North Coast Journal


Mystery solved

by Judy Hodgson, Editor and Publisher

SOME PHOTOGRAPHS ARE unforgettable, like the one on last month's cover.

Arcatan Gail Gourley knew she had seen it somewhere before. After rummaging through old clippings, she produced an article from the December 1994 edition of a Seattle-based magazine, Pacific Northwest. Sure enough, man kissing fish. Photograph by Natalie Fobes.

We tried prior to publication to find the name of the photographer -- and the identity of the fisherman -- in the photograph, which was lent to us by Humboldt State University fisheries Professor Terry Roelofs. (Roelofs has hundreds of photos he uses in lectures and he couldn't recall where he got this one.)

Fobes is also based in Seattle and we were able to reach her by phone.

"It was a lucky shot," she told us. "I was in Bristol Bay (Alaska), home of the largest salmon run in the world. There is a tradition among gill-netters to kiss the first fish brought aboard and then release it. He reached in the net and pulled out a fish. I got one quick shot and he threw it overboard."


The fisherman's name is Pete Blackwell.

Fobes is an award-winning free-lance photographer who once worked for the Seattle Times. In 1986 she received a grant and a 14-month leave of absence to pursue her life's work of recording the dwindling salmon populations of the world. The photograph was taken in 1987.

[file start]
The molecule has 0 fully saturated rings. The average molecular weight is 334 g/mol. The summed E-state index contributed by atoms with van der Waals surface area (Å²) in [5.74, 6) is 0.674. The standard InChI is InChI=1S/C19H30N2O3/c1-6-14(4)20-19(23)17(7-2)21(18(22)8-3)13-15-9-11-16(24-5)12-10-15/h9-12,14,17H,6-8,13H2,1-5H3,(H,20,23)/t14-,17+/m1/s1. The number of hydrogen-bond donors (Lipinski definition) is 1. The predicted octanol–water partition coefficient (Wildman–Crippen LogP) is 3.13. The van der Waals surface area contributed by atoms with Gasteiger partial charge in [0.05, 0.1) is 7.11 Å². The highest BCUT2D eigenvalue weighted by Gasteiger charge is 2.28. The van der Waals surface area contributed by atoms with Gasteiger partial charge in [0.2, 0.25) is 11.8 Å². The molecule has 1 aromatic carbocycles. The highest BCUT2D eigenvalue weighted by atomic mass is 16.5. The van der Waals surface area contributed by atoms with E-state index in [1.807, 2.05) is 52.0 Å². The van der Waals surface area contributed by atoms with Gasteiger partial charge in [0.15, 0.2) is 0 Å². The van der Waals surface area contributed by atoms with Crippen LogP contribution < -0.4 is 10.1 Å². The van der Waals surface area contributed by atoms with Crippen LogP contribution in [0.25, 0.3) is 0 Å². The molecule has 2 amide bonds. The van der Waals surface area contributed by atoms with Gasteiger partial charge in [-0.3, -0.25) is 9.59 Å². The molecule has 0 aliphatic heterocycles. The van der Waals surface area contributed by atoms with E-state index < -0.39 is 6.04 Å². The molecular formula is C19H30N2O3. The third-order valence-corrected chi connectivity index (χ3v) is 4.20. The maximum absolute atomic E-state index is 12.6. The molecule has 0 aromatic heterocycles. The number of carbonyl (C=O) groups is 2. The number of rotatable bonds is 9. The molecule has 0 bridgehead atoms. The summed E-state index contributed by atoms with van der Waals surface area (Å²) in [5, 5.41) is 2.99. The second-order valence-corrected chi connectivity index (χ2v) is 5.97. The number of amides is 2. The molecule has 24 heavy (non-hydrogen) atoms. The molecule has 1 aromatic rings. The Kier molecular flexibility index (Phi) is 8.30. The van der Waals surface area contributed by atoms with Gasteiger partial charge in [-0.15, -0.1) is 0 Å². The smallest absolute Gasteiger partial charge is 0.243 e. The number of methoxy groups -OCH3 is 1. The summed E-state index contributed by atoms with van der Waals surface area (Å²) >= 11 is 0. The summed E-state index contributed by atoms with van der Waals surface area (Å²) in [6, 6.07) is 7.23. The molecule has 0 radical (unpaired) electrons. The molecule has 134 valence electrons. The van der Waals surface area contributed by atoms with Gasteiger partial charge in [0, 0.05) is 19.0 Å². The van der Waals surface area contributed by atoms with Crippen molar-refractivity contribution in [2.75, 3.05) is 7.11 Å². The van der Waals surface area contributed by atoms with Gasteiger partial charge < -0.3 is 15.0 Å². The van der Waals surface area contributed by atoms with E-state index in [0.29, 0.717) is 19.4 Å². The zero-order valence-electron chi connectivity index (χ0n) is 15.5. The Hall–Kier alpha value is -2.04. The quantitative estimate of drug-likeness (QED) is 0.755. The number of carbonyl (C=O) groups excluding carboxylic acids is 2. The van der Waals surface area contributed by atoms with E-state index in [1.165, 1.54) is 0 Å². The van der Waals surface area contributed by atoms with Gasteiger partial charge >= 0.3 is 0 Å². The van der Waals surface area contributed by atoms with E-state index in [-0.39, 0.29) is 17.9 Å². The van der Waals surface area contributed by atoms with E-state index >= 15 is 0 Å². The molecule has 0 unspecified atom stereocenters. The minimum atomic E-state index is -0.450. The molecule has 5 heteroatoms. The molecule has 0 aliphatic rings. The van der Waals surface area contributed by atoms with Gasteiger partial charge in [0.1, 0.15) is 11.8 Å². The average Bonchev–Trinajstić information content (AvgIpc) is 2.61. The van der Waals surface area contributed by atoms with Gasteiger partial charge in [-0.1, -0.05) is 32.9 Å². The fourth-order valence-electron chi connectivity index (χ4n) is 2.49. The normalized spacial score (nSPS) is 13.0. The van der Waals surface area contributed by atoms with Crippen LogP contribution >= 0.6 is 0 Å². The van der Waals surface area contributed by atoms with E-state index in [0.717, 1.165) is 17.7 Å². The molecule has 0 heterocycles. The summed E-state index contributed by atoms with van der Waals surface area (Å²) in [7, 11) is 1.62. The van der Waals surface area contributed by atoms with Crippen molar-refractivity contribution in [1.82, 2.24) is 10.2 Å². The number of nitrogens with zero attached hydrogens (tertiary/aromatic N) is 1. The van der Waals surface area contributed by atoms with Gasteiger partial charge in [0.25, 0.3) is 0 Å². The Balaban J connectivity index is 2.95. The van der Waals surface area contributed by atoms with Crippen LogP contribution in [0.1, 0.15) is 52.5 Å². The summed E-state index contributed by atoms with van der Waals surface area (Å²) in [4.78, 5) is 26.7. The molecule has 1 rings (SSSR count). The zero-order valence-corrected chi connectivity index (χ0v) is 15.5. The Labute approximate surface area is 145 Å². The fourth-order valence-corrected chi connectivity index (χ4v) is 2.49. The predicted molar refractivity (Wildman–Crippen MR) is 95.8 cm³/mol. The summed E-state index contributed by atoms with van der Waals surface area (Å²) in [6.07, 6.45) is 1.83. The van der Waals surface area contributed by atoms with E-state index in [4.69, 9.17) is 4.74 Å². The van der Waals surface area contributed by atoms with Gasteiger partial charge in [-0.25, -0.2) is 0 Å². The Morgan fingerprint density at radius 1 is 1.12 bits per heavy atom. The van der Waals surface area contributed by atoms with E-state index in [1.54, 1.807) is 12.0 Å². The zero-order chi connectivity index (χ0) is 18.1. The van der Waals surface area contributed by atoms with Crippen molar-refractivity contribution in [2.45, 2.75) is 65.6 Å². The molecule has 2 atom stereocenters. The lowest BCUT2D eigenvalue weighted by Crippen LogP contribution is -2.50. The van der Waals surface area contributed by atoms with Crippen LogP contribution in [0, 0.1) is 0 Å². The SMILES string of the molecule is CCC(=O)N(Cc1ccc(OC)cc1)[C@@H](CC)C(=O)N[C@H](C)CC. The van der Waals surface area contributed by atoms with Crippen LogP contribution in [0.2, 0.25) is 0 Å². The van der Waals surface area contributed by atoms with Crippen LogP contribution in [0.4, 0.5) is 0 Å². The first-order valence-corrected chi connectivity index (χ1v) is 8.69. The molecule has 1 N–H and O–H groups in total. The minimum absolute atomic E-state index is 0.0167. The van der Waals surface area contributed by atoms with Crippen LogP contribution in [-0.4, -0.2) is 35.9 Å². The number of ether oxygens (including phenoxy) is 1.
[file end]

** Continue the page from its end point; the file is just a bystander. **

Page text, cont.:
When she returned, the Times published a 12-page special section on salmon that netted her a Pulitzer Prize nomination. The essay that appeared in Pacific Northwest, "Barging Down the River" by Brad Matsen -- along with Fobes' photographs -- were excerpted from a book, "Reaching Home: Pacific Salmon, Pacific People," published by Alaska Northwest Books in 1994.

We also received an update last month on another cover story, "Humboldt remembers Iwo Jima" (February 1995). Readers may recall a photograph of three local veterans holding a Japanese flag that had been carried by a fallen Japanese soldier.

U.S. Marine veteran Ed Walsh, who found the flag, wanted to return it to the soldier's family members if they could be located. Another veteran, Frank F. Schmidt -- along with Japanese friend, Tadakatsu Tsutsui -- assisted in the search for more than a year but could not locate them. Walsh has decided to give the flag to his own grandchildren for safekeeping.

Schmidt writes, "I think this is a wise decision. In the future the Walsh grandchildren can remember the sacrifices made by their grandfather -- and the people of two countries -- in a horrible battle in the final six months of World War II."

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